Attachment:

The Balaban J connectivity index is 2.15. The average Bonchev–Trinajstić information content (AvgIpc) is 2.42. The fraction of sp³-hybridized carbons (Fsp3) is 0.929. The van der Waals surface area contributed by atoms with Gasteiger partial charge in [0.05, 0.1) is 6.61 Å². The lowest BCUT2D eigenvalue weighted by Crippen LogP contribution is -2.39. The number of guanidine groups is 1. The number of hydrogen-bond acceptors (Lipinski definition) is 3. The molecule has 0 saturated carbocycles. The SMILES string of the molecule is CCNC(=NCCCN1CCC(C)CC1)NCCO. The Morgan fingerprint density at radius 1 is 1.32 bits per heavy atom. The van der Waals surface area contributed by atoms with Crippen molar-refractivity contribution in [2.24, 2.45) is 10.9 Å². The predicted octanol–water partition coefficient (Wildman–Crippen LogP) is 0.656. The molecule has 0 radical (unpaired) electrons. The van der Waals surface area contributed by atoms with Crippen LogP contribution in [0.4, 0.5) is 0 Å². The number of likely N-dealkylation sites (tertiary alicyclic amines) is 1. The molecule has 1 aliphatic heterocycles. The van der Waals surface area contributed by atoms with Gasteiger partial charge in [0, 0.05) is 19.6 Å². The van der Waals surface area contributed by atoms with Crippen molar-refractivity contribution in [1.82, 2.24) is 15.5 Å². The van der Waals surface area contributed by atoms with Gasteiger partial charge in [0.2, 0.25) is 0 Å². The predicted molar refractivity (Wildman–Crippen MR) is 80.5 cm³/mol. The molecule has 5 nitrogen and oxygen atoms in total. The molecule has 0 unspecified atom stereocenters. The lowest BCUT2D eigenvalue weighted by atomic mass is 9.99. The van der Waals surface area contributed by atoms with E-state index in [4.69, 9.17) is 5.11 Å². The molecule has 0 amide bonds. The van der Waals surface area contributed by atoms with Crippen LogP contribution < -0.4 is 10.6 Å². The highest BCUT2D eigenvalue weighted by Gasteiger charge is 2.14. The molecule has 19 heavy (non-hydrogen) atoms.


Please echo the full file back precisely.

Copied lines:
The Balaban J connectivity index is 2.15. The average Bonchev–Trinajstić information content (AvgIpc) is 2.42. The fraction of sp³-hybridized carbons (Fsp3) is 0.929. The van der Waals surface area contributed by atoms with Gasteiger partial charge in [0.05, 0.1) is 6.61 Å². The lowest BCUT2D eigenvalue weighted by Crippen LogP contribution is -2.39. The number of guanidine groups is 1. The number of hydrogen-bond acceptors (Lipinski definition) is 3. The molecule has 0 saturated carbocycles. The SMILES string of the molecule is CCNC(=NCCCN1CCC(C)CC1)NCCO. The Morgan fingerprint density at radius 1 is 1.32 bits per heavy atom. The van der Waals surface area contributed by atoms with Crippen molar-refractivity contribution in [2.24, 2.45) is 10.9 Å². The predicted octanol–water partition coefficient (Wildman–Crippen LogP) is 0.656. The molecule has 0 radical (unpaired) electrons. The van der Waals surface area contributed by atoms with Crippen LogP contribution in [0.4, 0.5) is 0 Å². The number of likely N-dealkylation sites (tertiary alicyclic amines) is 1. The molecule has 1 aliphatic heterocycles. The van der Waals surface area contributed by atoms with Gasteiger partial charge in [0, 0.05) is 19.6 Å². The van der Waals surface area contributed by atoms with Crippen molar-refractivity contribution in [1.82, 2.24) is 15.5 Å². The van der Waals surface area contributed by atoms with Gasteiger partial charge in [0.2, 0.25) is 0 Å². The predicted molar refractivity (Wildman–Crippen MR) is 80.5 cm³/mol. The molecule has 5 nitrogen and oxygen atoms in total. The molecule has 0 unspecified atom stereocenters. The lowest BCUT2D eigenvalue weighted by atomic mass is 9.99. The van der Waals surface area contributed by atoms with E-state index in [4.69, 9.17) is 5.11 Å². The molecule has 0 amide bonds. The van der Waals surface area contributed by atoms with Crippen LogP contribution < -0.4 is 10.6 Å². The highest BCUT2D eigenvalue weighted by Gasteiger charge is 2.14. The molecule has 19 heavy (non-hydrogen) atoms.